Monday, November 29, 2010

Hyponatremia and hypokalemia due to thiazides

A report and mini-review on this topic from the American Journal of Kidney Diseases Acid-Base and Electrolyte Teaching Case series deserves a place in every hospitalist's library. If you don't have access via subscription or MD Consult it would be worth the effort to see if you can get your hospital librarian to get you a reprint. I'll try to summarize a few key points.

The case in question involves a patient with severe hyponatremia and hypokalemia complicating thiazide use (Na 96 meq/l, K 1.6 meq/l).

What are the mechanisms of hyponatremia in patients taking thiazide diuretics?
The mechanisms are multiple and involve more than a simple case of electrolyte depletion. While thiazides are relatively weak diuretics, to the extent that volume depletion does occur, volume signals for vasopressin trump osmoregulation and lead to increases in vasopressin levels despite normal or even low serum sodium concentrations.

The degree and rapidity of development of hyponatremia in patients taking thiazides often cannot be explained by volume depletion. Other mechanisms have to be operative. In animal models, thiazides up regulate aquaporin channels in the renal collecting ducts---that is, they have a direct vasopressin like effect. That may explain the beneficial effects of thiazides in the treatment of nephrogenic diabetes indipidus.

In some patients, apparently, the hyponatremia is physiologic whereas in others it is idiosyncratic, as illustrated in this statement from the article:

Friedman et al,[7] studying the effect of a single dose of hydrochlorothiazide-amiloride tablet in patients with a history of hydrochlorothiazide-induced hyponatremia, noted a decrease in sodium level of 5.5 mEq/L (5.5 mmol/L) in 6 hours associated with mild weight gain.

But that's not the whole story. Potassium is involved as illustrated below.

How does thiazide induced potassium depletion impact the development and treatment of hyponatremia?
The impact of hypokalemia and the effect of potassium repletion on hyponatremia are underappreciated. Hypokalemia of any etiology can contribute to hyponatremia. Potassium depletion is one of the mechanisms by which thiazides produce hyponatremia, as was true in the case under discussion. Repletion of potassium can raise the serum sodium. In this case aggressive potassium repletion was responsible for over correction of the patient's hyponatremia and consequent neurologic damage due to osmotic demyelination despite the fact that the clinicians caring for her made no deliberate attempt to aggressively raise the serum sodium.

To understand how depletion and repletion of potassium cause changes in serum sodium it is necessary to recall that osmolarity is the same in the intra- and extracellular compartments because water is permeable across call membranes. Thus changes in the intracellular compartment induced by shifts in potassium balance will result in changes in serum sodium concentration.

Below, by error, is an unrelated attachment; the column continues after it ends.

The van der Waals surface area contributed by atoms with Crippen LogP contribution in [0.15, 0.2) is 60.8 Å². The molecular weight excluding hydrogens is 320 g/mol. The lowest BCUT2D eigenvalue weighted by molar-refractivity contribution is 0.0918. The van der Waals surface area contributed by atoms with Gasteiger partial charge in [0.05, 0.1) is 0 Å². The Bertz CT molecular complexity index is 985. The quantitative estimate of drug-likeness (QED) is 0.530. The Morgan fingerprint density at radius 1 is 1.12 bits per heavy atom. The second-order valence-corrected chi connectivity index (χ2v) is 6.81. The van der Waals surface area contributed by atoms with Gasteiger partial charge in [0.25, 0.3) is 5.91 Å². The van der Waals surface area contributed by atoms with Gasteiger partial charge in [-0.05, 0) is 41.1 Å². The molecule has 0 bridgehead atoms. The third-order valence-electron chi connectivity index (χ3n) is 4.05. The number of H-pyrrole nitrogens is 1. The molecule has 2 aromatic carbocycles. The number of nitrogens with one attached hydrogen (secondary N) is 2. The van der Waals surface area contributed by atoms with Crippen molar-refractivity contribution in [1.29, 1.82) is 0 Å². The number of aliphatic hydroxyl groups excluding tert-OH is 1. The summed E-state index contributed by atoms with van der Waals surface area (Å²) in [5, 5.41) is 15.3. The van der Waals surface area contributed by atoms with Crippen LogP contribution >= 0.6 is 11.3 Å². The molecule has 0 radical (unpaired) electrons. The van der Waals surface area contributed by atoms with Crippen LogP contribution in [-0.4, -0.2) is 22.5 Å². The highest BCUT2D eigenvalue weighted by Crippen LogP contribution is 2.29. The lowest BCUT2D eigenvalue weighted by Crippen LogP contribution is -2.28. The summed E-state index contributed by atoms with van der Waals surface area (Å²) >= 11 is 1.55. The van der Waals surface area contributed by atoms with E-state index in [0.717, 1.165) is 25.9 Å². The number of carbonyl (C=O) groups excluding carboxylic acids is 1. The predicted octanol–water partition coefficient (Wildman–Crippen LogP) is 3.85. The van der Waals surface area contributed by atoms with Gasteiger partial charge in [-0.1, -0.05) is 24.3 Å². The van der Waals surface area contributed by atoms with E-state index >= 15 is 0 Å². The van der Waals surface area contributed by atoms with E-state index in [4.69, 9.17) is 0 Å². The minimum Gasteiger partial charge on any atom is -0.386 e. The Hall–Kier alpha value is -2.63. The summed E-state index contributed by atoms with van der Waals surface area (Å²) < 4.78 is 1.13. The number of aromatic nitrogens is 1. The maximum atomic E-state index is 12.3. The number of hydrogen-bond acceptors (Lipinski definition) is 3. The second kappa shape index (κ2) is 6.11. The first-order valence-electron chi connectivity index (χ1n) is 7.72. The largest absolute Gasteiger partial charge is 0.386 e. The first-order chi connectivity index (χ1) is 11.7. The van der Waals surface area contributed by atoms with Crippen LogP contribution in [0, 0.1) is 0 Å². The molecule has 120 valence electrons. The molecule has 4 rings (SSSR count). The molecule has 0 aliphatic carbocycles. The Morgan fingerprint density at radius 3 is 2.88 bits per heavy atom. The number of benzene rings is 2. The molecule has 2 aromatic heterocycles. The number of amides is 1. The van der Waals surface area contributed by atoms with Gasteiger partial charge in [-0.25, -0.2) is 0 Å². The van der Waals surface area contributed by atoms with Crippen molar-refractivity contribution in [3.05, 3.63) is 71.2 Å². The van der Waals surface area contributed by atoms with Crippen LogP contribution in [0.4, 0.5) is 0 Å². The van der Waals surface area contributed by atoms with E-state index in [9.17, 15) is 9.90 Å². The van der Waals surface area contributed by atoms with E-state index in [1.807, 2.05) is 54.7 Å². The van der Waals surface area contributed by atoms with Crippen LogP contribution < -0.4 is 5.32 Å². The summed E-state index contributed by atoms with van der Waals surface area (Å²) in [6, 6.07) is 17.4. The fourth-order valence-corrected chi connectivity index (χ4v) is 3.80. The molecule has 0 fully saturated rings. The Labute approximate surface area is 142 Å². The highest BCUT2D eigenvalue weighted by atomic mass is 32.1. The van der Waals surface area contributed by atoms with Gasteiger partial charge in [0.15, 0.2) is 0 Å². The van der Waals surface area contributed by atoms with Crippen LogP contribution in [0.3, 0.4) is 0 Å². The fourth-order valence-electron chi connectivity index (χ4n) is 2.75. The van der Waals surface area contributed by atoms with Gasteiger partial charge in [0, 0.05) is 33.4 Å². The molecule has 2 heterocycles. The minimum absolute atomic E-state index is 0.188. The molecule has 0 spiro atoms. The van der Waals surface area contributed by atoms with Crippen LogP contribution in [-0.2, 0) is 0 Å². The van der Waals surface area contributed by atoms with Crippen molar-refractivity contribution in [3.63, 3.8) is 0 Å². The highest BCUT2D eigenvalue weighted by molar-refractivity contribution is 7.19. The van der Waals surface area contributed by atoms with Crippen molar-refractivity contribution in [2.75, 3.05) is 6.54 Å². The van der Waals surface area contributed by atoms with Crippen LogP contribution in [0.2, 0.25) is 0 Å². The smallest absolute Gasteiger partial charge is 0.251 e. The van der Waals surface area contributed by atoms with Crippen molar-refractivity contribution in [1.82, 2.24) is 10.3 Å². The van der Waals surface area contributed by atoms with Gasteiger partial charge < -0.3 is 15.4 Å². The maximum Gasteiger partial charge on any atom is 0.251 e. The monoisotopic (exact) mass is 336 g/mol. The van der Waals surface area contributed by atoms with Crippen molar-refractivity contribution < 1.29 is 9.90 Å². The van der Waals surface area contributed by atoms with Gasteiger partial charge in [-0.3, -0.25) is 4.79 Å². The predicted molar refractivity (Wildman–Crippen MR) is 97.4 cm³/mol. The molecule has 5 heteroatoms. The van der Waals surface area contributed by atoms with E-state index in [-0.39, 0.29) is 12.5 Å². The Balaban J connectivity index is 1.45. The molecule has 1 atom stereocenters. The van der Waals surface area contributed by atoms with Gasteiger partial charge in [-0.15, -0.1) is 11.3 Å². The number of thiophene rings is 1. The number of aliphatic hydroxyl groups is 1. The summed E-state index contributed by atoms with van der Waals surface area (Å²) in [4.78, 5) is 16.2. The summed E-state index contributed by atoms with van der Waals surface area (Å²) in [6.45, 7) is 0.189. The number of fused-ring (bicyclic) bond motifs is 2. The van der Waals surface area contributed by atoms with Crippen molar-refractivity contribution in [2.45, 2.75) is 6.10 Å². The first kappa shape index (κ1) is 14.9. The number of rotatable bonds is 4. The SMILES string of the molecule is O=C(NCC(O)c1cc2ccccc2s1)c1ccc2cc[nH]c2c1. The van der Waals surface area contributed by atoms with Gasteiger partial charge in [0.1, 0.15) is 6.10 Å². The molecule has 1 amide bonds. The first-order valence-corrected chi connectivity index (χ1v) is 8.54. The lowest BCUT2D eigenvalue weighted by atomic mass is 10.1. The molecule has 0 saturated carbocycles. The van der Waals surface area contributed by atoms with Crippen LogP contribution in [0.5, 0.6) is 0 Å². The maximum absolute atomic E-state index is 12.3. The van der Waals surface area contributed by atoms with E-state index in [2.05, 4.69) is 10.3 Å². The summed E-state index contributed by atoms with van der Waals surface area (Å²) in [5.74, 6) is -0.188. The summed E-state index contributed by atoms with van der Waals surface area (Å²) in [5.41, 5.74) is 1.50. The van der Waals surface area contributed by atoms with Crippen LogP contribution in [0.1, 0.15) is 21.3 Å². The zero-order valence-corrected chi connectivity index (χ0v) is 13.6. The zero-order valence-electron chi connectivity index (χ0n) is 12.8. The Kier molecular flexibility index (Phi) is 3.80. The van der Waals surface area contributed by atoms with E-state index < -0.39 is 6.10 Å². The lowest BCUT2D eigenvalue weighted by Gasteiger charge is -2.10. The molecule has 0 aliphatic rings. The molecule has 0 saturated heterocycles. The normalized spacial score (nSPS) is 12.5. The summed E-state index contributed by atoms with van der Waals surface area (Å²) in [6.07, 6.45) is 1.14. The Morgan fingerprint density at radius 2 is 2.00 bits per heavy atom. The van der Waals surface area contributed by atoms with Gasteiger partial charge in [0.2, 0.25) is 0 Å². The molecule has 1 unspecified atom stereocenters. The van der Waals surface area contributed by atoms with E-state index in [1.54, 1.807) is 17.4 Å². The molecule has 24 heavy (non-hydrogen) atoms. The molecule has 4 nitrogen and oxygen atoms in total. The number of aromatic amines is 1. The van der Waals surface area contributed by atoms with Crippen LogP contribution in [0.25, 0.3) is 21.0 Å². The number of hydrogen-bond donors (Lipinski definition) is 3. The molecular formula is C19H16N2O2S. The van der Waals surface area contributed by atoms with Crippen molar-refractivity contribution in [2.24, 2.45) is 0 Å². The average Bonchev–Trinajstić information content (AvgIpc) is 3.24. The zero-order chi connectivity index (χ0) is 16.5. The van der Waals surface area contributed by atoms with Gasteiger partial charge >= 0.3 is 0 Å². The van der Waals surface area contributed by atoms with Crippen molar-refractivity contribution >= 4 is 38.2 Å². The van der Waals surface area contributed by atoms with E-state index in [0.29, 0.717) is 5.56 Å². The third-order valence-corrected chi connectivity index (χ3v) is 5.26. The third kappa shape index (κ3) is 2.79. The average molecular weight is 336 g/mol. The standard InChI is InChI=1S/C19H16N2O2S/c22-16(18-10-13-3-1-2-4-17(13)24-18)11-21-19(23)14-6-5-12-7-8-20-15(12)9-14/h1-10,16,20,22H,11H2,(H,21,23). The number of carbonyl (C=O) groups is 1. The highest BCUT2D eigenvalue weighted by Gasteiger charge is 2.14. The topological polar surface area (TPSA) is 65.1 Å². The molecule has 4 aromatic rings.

Are patients with thiazide induced hyponatremia at unique risk for over correction and myelinolysis compared to patients with hyponatremia due to other causes?
Maybe, for two reasons. One is the usual accompaniment of hypokalemia, as illustrated in the discussion above. The other is the fact that patients on thiazide diuretics tend to be volume depleted. Thus volume signals drive excess vasopressin secretion. Even modest efforts toward volume repletion of such patients, with no deliberate effort to normalize the sodium, will turn off volume signals for vasopressin secretion. Then, because of the prevailing hyponatremia, vasopressin levels will quickly fall to zero and a brisk free water diuresis will endue, leading to rapid correction.

Do NSAIDs have a role in causing hyponatremia?
The patient under discussion was taking NSAIDs. The authors discuss two mechanisms by which NSAIDs may cause or contribute to hyponatremia. First, in the loop of Henle, locally produced PGE2 regulates the Na+-K+-2Cl- cotransporter. NSAIDs inhibit the PGE2 resulting in increased activity of the pump, increasing medullary tonicity. In the presence of vasopressin this enables greater reabsorption of free water. Secondly, in the collecting duct, the presence of vasopressin stimulates local production of PGE2 which inhibits its antidiuretic action, thus providing a self regulating negative feedback loop. By inhibiting PGE2 synthesis NSAIDs disrupt that loop, thus enabling excessive vasopressin action.

Could anything have been done differently in this case?
Because of the risk of cardiac arrhythmias and respiratory muscle weakness there was no alternative but to replete the potassium. The authors suggest that once the serum sodium was seen to rise at too rapid a rate hypotonic fluids could have been given.

More on this topic from Precious Bodily Fluids.

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